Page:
By Jessica Able and Marnie McAllister, Record Staff Writers
Bells tolled and people rejoiced around the Archdiocese of Louisville as Cardinal Jorge Mario Bergoglio of Argentina was announced as Pope Francis I on the afternoon of March 13.
Archbishop Joseph E. Kurtz said during a phone interview minutes after the announcement that he greeted the news with great joy.
“It’s a wonderful day, what a great gift,” he said. “I’ve never met Pope Francis, however, I know of him and everything I have heard was wonderful. He’s a man of deep heart and spirituality.
“I was taken that he began his ministry in prayer,” the archbishop noted. In the first moments of his papacy, Archbishop Kurtz said, Pope Francis prayed the Our Father, Hail Mary and Glory Be from the balcony overlooking St. Peter’s Square.
Archbishop Kurtz will lead the Archdiocese of Louisville in a Mass of Thanksgiving for the new pope tomorrow at noon at the Cathedral of the Assumption, 433 S. Fifth St.
In a statement released by the chancery, the archbishop reminded the faithful of the source of the first papacy — that of St. Peter, a fisherman named Simon, who was called by Jesus to apostolic life.
Pope Francis evokes similar simplicity, he said. In Buenos Aires, according to the Catholic News Service, he is known as Father Jorge. He rides the bus, lives in a simple apartment and cooks his own meals. His life will change drastically as leader of the world’s Catholics.
Father William Hammer, pastor of the Basilica of St. Joseph Proto-Cathedral in Bardstown, Ky., and of St. Michael Church in Fairfield, Ky., shared the excitement of the moment following the selection of Pope Francis I.
“It’s my understanding that he came in second in the balloting when Pope Benedict was chosen,” he said in a telephone interview, “so I think everyone knew he’d be someone who would be considered a good candidate.”
As the first pope in 1,000 years to come from a place other than Europe, Pope Francis I’s selection, Father Hammer said, “is a sign that the Church recognizes the wisdom and gifts of the Latin American Church.”
“I see this as an affirmation of the Church in South America,” he said. “Clearly, I think just as Pope Benedict’s selection of his name was indicative of the importance of witnessing and reaching beyond the church, I believe the choice of Franics shows that he will make a priority to do the same.
“If you examine Francis (of Assisi’s) life, you realize that he was a great apostle,” Father Hammer noted. “He was someone who had contact with the Muslim world, but most notibly you see his care and concern for the poor. And of course we know about his concern and care for nature, the world, all of creation.”
Though it’s too early to know for certain the direction that Pope Francis I’s pontificate will take, Father Hammer said that as the first to choose the name of Francis, the new pope “if he models his papacy after Francis, will be someone committed to taking the Gospel to all parts of the world, and he’ll be someone greatly concerned with the needs of the poor.”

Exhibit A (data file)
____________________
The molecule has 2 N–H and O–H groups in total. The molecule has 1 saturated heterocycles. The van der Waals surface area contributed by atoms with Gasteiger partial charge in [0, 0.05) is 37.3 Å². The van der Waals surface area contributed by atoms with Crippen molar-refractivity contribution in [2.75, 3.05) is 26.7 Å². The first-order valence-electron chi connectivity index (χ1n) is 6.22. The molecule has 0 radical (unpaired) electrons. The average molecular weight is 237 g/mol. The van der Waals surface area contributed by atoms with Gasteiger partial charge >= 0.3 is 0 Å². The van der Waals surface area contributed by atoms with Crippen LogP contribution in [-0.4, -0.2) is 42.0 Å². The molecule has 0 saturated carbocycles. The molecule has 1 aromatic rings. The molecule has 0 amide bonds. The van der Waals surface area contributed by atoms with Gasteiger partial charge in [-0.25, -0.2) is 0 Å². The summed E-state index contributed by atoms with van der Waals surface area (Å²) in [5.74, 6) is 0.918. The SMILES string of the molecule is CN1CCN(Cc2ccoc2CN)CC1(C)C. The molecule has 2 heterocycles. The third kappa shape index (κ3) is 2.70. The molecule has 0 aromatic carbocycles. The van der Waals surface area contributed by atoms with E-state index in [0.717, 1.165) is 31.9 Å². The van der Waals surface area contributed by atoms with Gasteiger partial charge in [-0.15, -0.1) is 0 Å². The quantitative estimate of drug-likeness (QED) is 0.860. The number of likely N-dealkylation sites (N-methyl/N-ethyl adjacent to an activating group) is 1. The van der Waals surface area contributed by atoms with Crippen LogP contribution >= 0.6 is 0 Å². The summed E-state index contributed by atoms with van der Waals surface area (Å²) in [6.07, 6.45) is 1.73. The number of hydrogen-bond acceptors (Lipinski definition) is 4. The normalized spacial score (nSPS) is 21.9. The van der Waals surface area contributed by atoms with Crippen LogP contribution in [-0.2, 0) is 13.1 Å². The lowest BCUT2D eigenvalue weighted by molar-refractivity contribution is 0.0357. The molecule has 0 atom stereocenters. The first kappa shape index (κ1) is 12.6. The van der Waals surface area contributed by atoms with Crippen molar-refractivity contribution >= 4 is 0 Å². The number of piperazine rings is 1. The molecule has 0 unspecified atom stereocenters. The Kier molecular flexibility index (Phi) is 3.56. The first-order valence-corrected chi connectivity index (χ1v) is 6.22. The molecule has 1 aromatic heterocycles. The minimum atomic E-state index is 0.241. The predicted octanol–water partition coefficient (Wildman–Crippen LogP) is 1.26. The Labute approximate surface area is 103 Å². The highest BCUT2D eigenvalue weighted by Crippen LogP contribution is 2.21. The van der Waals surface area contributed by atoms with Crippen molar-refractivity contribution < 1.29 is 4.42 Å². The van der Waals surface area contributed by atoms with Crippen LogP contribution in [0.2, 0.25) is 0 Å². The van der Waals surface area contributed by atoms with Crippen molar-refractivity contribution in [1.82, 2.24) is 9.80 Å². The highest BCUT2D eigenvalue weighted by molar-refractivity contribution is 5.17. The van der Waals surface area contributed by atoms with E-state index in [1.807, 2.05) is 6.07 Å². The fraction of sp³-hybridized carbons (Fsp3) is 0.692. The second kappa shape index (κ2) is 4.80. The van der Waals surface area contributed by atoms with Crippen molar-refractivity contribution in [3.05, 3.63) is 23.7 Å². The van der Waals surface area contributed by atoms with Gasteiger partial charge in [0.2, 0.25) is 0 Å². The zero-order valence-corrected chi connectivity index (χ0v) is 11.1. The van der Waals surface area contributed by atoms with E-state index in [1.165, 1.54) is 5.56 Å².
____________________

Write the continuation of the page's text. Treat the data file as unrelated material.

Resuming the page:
Father Mark Spalding, pastor of Holy Trinity Church and vicar General for the Archdiocese of Louisville, agreed with Father Hammer.
“I don’t know that much about (the new pope),” he said, “but it is remarkable news.”
The key thing about Pope Francis I, Father Spalding said, “is that he is known to be a man devoted to the poor, and someone who is in service to them.”
The election of the cardinal from Buenos Aires surprised Father Matthew Hardesty and Father Christopher Rhodes, both young priests ordained in recent years.
Father Hardestry, associate pastor of St. James Church in Elizabthtown, Ky., St. Ambrose Church in Cecilia, Ky., and St. Ignatius Church in White Mills, Ky., said he was “very excited and also surprised. It was unexpected for me.”
Father Hardesty rang the bells of St. James Church continuously for about an hour after white smoke stremed from the Sistine Chapel. He said the Jesuit tradition Pope Francis will bring to the papacy will be a boon for Jesuits and Catholics the world over.
“There’s such a rich intellectual and spiritual charism with the Jesuits,” he noted. “This may be an election more in line with (Pope Emeritus) Benedict’s election than we might think. Pope Benedict was very concerned about the intellectual and spiritual deficits in the modern world.”
Father Rhodes, associate pastor of St. Augustine Church in Lebanon, Ky., and Holy Name of Mary Church in Calvary, Ky., said his initial reaction was shock.
“I was quite surprised, very surprised,” he said.
Father Rhodes, who converted to Catholicism before entering the seminary in 2006, has seen many changes in the papacy in his short time as a seminarian and now a priest.
“For the longest time, as far as I can remember even when I was not Catholic, the world had its eyes on John Paul II. … His ability to cross cultural barriers with his charisma, personality and spirit,” he said.
Father Rhodes, who watched the announcement in the rectory of St. Augustine, thought it was compelling that the new pontiff chose the name Pope Francis I.
“St. Francis was a person of simplicity, of poverty and contemplation. I expect with the election of Pope Francis there to be a continuation of faith, holiness and prayer,” he said.